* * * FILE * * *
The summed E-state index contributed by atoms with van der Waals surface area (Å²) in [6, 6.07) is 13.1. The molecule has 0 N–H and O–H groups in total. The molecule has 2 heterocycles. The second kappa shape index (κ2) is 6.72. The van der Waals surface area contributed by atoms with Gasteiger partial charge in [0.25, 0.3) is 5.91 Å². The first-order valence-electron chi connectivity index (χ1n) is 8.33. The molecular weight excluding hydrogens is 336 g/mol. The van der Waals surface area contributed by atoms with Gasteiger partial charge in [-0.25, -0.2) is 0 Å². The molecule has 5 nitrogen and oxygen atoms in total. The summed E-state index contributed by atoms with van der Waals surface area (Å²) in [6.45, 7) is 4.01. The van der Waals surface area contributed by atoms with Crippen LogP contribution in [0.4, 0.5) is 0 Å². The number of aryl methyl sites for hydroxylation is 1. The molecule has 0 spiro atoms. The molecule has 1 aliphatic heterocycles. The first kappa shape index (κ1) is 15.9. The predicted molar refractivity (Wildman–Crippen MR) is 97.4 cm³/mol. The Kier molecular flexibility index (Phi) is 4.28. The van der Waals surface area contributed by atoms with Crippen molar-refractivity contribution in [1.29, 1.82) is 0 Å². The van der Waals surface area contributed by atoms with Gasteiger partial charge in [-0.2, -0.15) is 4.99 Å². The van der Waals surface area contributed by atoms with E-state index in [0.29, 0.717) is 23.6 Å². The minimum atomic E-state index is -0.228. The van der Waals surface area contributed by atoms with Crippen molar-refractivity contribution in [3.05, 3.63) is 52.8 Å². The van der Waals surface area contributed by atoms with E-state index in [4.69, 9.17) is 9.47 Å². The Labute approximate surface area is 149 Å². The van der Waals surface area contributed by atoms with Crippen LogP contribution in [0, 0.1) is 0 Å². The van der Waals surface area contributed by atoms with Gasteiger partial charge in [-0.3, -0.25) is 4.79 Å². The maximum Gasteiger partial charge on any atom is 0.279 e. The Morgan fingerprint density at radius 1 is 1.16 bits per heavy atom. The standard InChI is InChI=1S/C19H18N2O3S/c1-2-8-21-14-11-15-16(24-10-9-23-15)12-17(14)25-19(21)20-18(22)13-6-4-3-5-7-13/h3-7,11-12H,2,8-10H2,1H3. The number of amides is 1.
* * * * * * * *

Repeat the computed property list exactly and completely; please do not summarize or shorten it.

The summed E-state index contributed by atoms with van der Waals surface area (Å²) in [6, 6.07) is 13.1. The molecule has 0 N–H and O–H groups in total. The molecule has 2 heterocycles. The second kappa shape index (κ2) is 6.72. The van der Waals surface area contributed by atoms with Gasteiger partial charge in [0.25, 0.3) is 5.91 Å². The first-order valence-electron chi connectivity index (χ1n) is 8.33. The molecular weight excluding hydrogens is 336 g/mol. The van der Waals surface area contributed by atoms with Gasteiger partial charge in [-0.25, -0.2) is 0 Å². The molecule has 5 nitrogen and oxygen atoms in total. The summed E-state index contributed by atoms with van der Waals surface area (Å²) in [6.45, 7) is 4.01. The van der Waals surface area contributed by atoms with Crippen LogP contribution in [0.4, 0.5) is 0 Å². The number of aryl methyl sites for hydroxylation is 1. The molecule has 0 spiro atoms. The molecule has 1 aliphatic heterocycles. The first kappa shape index (κ1) is 15.9. The predicted molar refractivity (Wildman–Crippen MR) is 97.4 cm³/mol. The Kier molecular flexibility index (Phi) is 4.28. The van der Waals surface area contributed by atoms with Crippen molar-refractivity contribution in [1.29, 1.82) is 0 Å². The van der Waals surface area contributed by atoms with Gasteiger partial charge in [-0.2, -0.15) is 4.99 Å². The van der Waals surface area contributed by atoms with E-state index in [0.29, 0.717) is 23.6 Å². The minimum atomic E-state index is -0.228. The van der Waals surface area contributed by atoms with Crippen molar-refractivity contribution in [3.05, 3.63) is 52.8 Å². The van der Waals surface area contributed by atoms with E-state index in [4.69, 9.17) is 9.47 Å². The Labute approximate surface area is 149 Å². The van der Waals surface area contributed by atoms with Crippen LogP contribution in [0, 0.1) is 0 Å². The van der Waals surface area contributed by atoms with Gasteiger partial charge in [-0.3, -0.25) is 4.79 Å². The maximum Gasteiger partial charge on any atom is 0.279 e. The Morgan fingerprint density at radius 1 is 1.16 bits per heavy atom. The standard InChI is InChI=1S/C19H18N2O3S/c1-2-8-21-14-11-15-16(24-10-9-23-15)12-17(14)25-19(21)20-18(22)13-6-4-3-5-7-13/h3-7,11-12H,2,8-10H2,1H3. The number of amides is 1.